I think I may be that dude. Here is my modz page. https://www.subaruforester.org/threads/my-2019-subaru-forester-sport-let-the-modz-begin.792005/
That post is one mans opinion. There are a bunch of knuckheads on that site. I read a bit of the postings and see nothing convincing.
I have invested a ton of time and money into applying sound deadening materials and mats in this vehicle. It has made huge improvements on a quieter ride and more important improved audio sound quality. Where I notice the biggest difference is in three places.
1. Tap on any door panel and it sounds dull. There is no metal ping or noise accociated with vibrations in the metal.
2. Improved sound quality. The 6x9s in the door move a lot of air and this will vibrate the untreated metal in the door. This creates unwanted noise and rattles that competes with the speaker iteself, especially at higher volumes.
3. Many cars with high end stereos sound great when you sit in it with the windows up. But, on the outside these car will rattle like hell. Treating the metal panels (and license plate) will stop these vibrations. My car sounds as good on the outside as it does on the inside. It takes work to make this happen. And I feel it is critically important.
I am not sure what proof he needs. Sound deadening material does more than quiet the ride. It removes and absorbs metal vibrations. Despite all the material I added, I still have one nuciance spot that tends to rattle on deep bass notes. That is the panel with the gas tank filler. This panel is hard to treat because there are so many points of rattle.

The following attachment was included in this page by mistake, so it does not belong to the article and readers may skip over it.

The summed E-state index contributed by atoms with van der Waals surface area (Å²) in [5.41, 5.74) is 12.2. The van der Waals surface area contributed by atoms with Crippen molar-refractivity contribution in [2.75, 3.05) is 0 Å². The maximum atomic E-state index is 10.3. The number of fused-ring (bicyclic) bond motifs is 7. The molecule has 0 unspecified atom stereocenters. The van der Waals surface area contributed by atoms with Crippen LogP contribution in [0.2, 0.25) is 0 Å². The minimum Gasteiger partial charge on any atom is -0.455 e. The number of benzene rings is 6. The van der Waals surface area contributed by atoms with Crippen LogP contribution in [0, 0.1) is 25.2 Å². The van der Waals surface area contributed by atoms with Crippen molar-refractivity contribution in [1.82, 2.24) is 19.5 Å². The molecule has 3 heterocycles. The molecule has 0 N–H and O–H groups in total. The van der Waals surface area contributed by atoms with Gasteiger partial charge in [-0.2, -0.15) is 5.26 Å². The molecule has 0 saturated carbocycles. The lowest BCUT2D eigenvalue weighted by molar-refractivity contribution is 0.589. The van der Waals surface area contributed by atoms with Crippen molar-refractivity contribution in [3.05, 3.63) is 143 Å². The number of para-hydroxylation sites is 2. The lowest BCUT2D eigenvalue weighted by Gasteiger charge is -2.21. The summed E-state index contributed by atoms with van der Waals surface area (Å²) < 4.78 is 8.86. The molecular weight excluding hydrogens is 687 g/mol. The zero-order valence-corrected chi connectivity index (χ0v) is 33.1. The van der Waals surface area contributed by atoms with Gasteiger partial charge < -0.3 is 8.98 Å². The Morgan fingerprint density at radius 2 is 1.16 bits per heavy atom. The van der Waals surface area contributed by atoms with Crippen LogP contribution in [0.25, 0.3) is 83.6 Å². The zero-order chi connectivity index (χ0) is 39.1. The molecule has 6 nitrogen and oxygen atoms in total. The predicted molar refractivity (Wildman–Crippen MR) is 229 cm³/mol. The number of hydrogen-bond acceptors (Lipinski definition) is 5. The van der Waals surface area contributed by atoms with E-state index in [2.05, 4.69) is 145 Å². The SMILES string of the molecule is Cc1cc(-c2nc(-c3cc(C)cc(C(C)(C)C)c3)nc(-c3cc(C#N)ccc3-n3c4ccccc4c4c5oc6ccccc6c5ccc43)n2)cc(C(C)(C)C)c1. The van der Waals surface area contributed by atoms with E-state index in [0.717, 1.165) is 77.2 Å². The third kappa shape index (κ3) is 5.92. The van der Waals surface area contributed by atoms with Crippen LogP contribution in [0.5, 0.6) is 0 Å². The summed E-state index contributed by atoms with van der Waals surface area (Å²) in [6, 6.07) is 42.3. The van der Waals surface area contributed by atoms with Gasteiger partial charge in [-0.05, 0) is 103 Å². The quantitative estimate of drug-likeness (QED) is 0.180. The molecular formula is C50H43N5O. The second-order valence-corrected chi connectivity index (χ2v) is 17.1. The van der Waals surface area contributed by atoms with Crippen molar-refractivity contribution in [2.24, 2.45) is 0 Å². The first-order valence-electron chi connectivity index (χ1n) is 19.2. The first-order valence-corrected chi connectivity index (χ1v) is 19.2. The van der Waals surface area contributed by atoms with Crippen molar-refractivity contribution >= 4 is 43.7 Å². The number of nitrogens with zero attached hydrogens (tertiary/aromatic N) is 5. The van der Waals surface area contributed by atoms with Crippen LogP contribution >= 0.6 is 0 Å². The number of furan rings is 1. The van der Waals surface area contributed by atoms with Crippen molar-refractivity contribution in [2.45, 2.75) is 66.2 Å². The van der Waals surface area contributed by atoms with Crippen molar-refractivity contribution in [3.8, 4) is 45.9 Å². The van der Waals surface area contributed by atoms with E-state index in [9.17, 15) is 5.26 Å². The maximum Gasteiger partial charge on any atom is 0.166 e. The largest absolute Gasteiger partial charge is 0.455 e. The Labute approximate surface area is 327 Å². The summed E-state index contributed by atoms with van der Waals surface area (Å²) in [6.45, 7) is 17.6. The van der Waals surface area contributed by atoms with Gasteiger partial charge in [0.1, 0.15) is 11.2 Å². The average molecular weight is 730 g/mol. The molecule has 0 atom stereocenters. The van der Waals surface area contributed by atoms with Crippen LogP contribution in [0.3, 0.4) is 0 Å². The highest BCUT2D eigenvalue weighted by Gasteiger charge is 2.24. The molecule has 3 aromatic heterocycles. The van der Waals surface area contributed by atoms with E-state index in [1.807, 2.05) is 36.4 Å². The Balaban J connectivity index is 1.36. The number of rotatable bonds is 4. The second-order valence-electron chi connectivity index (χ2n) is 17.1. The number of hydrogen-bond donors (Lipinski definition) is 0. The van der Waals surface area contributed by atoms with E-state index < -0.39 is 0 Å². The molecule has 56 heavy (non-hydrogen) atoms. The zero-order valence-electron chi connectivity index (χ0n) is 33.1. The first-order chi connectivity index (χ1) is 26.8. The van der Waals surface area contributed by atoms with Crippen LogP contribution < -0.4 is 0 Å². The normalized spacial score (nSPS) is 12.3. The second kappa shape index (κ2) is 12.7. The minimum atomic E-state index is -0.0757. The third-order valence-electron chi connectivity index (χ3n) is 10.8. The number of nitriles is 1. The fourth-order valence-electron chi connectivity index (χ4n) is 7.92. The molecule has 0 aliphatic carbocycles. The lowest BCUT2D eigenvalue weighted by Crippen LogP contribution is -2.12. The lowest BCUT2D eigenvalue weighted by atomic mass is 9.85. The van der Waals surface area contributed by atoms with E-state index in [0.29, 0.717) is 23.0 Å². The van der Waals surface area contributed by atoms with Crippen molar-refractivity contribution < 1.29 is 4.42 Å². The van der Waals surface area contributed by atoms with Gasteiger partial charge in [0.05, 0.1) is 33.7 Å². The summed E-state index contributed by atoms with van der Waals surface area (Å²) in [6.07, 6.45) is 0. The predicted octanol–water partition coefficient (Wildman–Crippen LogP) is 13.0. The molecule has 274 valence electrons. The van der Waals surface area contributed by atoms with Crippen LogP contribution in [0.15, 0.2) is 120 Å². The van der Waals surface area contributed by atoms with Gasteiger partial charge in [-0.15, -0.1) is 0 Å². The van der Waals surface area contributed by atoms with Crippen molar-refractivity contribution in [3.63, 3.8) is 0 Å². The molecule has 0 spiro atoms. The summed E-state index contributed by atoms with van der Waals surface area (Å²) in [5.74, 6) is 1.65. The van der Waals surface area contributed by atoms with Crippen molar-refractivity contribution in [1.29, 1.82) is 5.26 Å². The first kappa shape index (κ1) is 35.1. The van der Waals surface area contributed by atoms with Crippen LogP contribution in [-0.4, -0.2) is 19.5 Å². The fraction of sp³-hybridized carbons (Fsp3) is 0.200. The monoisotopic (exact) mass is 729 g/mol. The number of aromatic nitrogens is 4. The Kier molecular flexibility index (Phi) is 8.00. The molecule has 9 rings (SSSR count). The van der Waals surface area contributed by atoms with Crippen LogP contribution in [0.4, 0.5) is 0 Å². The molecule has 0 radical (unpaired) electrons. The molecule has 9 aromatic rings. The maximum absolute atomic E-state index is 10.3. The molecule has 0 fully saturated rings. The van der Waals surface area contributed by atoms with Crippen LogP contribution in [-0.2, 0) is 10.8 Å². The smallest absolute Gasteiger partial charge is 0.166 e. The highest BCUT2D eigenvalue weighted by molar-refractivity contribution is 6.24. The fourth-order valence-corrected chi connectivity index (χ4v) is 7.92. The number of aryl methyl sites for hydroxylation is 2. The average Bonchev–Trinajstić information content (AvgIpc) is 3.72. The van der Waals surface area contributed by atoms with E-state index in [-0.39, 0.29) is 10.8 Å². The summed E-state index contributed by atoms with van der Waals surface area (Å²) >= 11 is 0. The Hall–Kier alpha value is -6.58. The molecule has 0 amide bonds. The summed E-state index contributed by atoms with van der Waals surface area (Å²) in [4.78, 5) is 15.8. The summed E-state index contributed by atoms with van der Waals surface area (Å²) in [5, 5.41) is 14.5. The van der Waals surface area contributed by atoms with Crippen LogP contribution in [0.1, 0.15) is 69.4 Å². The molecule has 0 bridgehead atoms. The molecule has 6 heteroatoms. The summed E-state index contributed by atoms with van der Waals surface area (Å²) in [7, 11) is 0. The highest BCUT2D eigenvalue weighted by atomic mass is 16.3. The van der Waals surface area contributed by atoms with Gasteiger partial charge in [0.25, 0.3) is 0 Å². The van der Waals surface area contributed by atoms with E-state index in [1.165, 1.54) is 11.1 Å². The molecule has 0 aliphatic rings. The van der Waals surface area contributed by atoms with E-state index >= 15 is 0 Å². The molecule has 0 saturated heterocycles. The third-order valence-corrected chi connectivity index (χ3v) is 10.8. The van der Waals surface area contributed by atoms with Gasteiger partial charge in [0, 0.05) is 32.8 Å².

If this stuff did not work, then why does every winning car audio vehicle use it?! Also he make a point that if you want a uite car, then buy one. The $80k cars he references are in fact using tons of sound deadending materials, mats and panels which isolate the road and motor noise. Just because the cars do not use the traditional butyl sound deadening material does not mean it has no treatment at all.
My opinion is to add deadening materials. There are many brands available. They all work. Some work a little better that others, but not by a huge margin. Choose what you can afford. I like Dynamat and found a good deal on the Dynamat Extreme Bulk Pack on ebay for about $160. That was a good value to me and the material is easy to apply. I aalso have some Stinger mat and something I bought from Best Buy in the doors. So, my car has several brands, but all have similar properties. Once I started getting serious with the application I used Dynamat because I bought the huge Bulk Pack.
As for best areas to apply, the Dynamat website has some good suggestions on which areas to treat in a logical order. If you do not plan to treat the whole car then I suggest you treat all four doors. Then play a heavy bass song and locate rattles by walking around the outside of the car. As you find those spots, treat those areas. Keep doing this until you feel satisfied. Again this approach is to improve sound quality of the audio system more than to quiet the ride.
I like to listen to loud music, when I do, I don't hear the road noise even before I deadened the panels.
For me, sound deadening material improves the overall sound quality as much as it makes for a quieter ride.
The first post on page 10 has my recommended list of areas that i thought made the biggest difference.
Below is the short list. There is a full description in my blog.
Here is my recommended short-list of preferences for audio (first priority) and road noise (second priority)
Cargo area with fenders
Again, Dynamat has a good description of this as well. Adding material to the hood did not do that much to quiet the car or improve the sound quality. A lot of work and cost with that treatment, and I would suggest treating other areas before that one.
Visit this page, Dynamat Xtreme Information
. The download gives you there suggested order of adding the materials.